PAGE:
Once I was a clever boy learning the arts of Oxford... is a quotation from the verses written by Bishop Richard Fleming (c.1385-1431) for his tomb in Lincoln Cathedral. Fleming, the founder of Lincoln College in Oxford, is the subject of my research for a D. Phil., and, like me, a son of the West Riding.

I have remarked in the past that I have a deeply meaningful on-going relationship with a dead fifteenth century bishop...
It was Fleming who, in effect, enabled me to come to Oxford and to learn its arts, and for that I am immensely grateful.


Tuesday, 25 March 2014

The Virgin Annunciate at Howden


Today is the feast of the Annunciation and a good day on which to post a picture of a fourteenth century statue which survives in one of my favourite medeival churches, the little known but marvellous minster at Howden in the East Riding of Yorkshire.

The statue is of the Virgin Annunciate, and Our Lady is shown holding the Dove of the Holy Spirit, which speaks into her ear. A rare and delightful representation.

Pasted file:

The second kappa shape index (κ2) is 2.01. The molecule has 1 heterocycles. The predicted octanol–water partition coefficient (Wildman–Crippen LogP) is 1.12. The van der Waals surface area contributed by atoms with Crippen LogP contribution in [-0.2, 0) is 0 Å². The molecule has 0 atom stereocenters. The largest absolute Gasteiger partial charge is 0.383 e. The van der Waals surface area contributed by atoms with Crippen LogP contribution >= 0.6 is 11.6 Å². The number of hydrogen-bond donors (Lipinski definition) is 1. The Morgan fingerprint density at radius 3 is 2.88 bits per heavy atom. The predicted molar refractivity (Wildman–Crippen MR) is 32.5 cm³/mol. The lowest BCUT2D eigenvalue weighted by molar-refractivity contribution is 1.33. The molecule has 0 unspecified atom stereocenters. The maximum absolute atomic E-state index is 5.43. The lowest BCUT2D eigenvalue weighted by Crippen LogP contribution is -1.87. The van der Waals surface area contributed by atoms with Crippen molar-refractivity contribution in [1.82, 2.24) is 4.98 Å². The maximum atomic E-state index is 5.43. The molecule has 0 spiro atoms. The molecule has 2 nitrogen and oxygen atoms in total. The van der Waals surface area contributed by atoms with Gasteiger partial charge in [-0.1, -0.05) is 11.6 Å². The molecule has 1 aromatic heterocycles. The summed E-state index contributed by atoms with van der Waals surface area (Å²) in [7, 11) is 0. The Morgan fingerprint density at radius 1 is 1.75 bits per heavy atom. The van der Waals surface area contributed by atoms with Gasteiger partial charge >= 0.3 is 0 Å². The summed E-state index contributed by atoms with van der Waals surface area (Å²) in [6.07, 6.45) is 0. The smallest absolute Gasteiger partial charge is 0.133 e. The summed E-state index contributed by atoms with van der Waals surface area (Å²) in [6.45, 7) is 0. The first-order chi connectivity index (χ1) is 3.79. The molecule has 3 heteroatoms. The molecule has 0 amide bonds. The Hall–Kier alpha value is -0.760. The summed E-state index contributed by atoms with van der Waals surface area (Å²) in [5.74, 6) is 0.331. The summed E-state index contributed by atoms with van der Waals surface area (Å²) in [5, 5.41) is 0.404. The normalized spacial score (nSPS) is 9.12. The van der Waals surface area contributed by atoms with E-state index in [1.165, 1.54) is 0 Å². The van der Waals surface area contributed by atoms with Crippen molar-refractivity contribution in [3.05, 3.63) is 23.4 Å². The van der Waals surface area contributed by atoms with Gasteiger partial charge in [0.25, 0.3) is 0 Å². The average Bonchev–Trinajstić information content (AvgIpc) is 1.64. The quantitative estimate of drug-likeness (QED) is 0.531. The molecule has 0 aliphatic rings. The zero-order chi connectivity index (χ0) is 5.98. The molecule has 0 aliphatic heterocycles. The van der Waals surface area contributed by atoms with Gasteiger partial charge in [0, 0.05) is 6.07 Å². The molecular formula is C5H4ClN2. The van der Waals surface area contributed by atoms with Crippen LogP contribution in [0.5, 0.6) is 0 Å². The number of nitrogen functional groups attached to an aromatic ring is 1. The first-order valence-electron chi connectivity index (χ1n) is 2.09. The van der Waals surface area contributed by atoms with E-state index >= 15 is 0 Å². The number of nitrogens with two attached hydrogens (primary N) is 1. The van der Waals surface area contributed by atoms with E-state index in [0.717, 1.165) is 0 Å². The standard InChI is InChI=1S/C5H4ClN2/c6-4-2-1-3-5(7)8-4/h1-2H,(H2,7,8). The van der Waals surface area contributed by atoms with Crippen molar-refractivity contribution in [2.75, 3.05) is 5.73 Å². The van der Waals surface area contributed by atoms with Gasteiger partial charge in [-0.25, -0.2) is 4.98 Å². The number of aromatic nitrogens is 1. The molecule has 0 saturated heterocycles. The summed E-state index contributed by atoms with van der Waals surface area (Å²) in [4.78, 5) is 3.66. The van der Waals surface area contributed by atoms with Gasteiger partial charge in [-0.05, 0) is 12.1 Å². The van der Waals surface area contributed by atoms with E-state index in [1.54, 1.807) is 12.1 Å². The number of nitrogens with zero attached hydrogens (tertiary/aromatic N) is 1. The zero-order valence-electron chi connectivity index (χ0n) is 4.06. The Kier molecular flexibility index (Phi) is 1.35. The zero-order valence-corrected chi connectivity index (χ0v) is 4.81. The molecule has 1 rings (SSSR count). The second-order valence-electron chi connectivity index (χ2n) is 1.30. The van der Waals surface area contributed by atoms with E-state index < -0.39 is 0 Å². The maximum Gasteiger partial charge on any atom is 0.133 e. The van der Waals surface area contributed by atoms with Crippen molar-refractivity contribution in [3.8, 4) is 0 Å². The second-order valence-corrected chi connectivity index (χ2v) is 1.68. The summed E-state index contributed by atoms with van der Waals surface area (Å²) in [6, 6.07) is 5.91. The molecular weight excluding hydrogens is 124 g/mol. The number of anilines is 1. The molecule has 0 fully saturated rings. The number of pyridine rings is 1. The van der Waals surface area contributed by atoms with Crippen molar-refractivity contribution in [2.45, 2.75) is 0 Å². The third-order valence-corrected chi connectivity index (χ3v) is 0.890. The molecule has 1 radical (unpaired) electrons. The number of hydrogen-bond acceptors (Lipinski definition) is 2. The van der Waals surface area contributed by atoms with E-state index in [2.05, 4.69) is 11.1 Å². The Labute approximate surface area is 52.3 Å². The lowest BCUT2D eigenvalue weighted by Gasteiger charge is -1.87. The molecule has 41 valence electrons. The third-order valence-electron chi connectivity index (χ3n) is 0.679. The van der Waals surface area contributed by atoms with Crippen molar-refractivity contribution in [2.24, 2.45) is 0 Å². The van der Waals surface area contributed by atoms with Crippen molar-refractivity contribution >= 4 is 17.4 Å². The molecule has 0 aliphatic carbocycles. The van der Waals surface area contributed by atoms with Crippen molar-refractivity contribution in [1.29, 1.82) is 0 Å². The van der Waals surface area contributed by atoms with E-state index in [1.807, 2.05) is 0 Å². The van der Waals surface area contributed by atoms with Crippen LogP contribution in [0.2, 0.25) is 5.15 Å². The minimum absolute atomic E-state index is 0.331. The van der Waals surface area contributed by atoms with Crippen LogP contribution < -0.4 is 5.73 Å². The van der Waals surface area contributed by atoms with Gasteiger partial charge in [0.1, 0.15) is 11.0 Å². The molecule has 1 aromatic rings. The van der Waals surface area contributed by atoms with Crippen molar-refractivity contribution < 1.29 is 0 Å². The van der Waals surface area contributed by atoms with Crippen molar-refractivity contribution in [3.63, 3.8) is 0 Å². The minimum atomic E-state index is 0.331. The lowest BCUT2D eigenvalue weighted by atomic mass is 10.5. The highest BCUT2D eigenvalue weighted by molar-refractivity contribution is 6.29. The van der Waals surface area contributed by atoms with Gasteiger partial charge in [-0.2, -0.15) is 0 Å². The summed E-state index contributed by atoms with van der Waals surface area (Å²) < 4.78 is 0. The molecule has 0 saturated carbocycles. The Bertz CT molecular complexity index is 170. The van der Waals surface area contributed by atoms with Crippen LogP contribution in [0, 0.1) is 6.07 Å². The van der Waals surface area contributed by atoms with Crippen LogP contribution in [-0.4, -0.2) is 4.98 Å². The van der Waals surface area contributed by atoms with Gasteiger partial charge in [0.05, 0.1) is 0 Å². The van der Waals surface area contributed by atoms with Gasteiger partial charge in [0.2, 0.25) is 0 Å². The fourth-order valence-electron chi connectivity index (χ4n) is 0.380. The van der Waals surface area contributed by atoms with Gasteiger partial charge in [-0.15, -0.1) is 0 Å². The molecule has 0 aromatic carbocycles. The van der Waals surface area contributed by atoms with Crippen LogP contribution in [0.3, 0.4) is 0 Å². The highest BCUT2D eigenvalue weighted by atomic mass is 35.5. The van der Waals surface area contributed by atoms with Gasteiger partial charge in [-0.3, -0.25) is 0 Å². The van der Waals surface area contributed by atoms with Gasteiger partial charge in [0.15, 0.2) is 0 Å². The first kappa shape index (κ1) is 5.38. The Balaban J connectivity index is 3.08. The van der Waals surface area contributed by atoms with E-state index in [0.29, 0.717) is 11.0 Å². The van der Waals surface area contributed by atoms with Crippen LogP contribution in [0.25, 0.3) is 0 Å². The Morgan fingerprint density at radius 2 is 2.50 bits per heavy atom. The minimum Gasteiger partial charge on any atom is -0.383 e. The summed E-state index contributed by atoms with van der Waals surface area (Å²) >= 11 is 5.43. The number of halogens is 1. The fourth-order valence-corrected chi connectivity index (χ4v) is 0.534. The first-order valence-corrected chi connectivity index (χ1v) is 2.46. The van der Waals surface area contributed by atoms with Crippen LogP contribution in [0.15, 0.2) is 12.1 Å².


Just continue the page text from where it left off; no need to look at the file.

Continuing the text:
The Virgin Annunciate at Howden

Image:glitterburn.dreamwidth


The photograph is not as clear as I would like, but the only other one I could find online had a reproduction fee.

Howden Minster has an Anglo-Catholic tradition, hence the modern damask hanging behind the statue.  

To whet your appetite for a visit to this great church the local council's tourist website about the Minster can be read here, and here is another view of the building. 

Howden - External View

Howden Minster from the east - the choir has been a ruin since 1696

Image: cornishchurches.com 

 

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